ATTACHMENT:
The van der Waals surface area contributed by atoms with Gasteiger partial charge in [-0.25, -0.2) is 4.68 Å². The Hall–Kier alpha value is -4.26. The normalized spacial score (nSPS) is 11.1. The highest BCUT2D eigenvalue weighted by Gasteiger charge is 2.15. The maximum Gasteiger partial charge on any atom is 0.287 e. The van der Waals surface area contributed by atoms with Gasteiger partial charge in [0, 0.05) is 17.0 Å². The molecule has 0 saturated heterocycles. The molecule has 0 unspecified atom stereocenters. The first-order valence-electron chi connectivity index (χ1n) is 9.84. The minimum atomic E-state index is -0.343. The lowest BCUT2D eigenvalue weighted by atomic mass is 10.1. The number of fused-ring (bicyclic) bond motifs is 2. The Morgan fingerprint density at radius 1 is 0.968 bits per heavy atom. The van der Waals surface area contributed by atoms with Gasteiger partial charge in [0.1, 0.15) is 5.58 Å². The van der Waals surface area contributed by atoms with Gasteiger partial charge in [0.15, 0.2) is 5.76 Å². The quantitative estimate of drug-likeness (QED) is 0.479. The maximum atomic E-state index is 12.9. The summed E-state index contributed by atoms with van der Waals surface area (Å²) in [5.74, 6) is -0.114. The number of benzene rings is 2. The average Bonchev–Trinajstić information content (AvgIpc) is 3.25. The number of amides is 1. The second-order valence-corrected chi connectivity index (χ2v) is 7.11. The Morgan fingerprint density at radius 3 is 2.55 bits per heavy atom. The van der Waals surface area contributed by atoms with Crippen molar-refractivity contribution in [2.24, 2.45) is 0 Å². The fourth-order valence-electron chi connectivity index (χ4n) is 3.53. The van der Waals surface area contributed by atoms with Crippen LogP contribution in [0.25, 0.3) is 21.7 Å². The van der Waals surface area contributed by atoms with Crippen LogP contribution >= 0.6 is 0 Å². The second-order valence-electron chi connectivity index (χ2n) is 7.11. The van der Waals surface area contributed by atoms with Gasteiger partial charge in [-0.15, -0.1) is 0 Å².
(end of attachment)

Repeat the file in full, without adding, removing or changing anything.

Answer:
The van der Waals surface area contributed by atoms with Gasteiger partial charge in [-0.25, -0.2) is 4.68 Å². The Hall–Kier alpha value is -4.26. The normalized spacial score (nSPS) is 11.1. The highest BCUT2D eigenvalue weighted by Gasteiger charge is 2.15. The maximum Gasteiger partial charge on any atom is 0.287 e. The van der Waals surface area contributed by atoms with Gasteiger partial charge in [0, 0.05) is 17.0 Å². The molecule has 0 saturated heterocycles. The molecule has 0 unspecified atom stereocenters. The first-order valence-electron chi connectivity index (χ1n) is 9.84. The minimum atomic E-state index is -0.343. The lowest BCUT2D eigenvalue weighted by atomic mass is 10.1. The number of fused-ring (bicyclic) bond motifs is 2. The Morgan fingerprint density at radius 1 is 0.968 bits per heavy atom. The van der Waals surface area contributed by atoms with Gasteiger partial charge in [0.1, 0.15) is 5.58 Å². The van der Waals surface area contributed by atoms with Gasteiger partial charge in [0.15, 0.2) is 5.76 Å². The quantitative estimate of drug-likeness (QED) is 0.479. The maximum atomic E-state index is 12.9. The summed E-state index contributed by atoms with van der Waals surface area (Å²) in [5.74, 6) is -0.114. The number of benzene rings is 2. The average Bonchev–Trinajstić information content (AvgIpc) is 3.25. The number of amides is 1. The second-order valence-corrected chi connectivity index (χ2v) is 7.11. The Morgan fingerprint density at radius 3 is 2.55 bits per heavy atom. The van der Waals surface area contributed by atoms with Crippen molar-refractivity contribution in [2.24, 2.45) is 0 Å². The fourth-order valence-electron chi connectivity index (χ4n) is 3.53. The van der Waals surface area contributed by atoms with Crippen LogP contribution in [0.25, 0.3) is 21.7 Å². The van der Waals surface area contributed by atoms with Crippen LogP contribution >= 0.6 is 0 Å². The second-order valence-electron chi connectivity index (χ2n) is 7.11. The van der Waals surface area contributed by atoms with Gasteiger partial charge in [-0.15, -0.1) is 0 Å².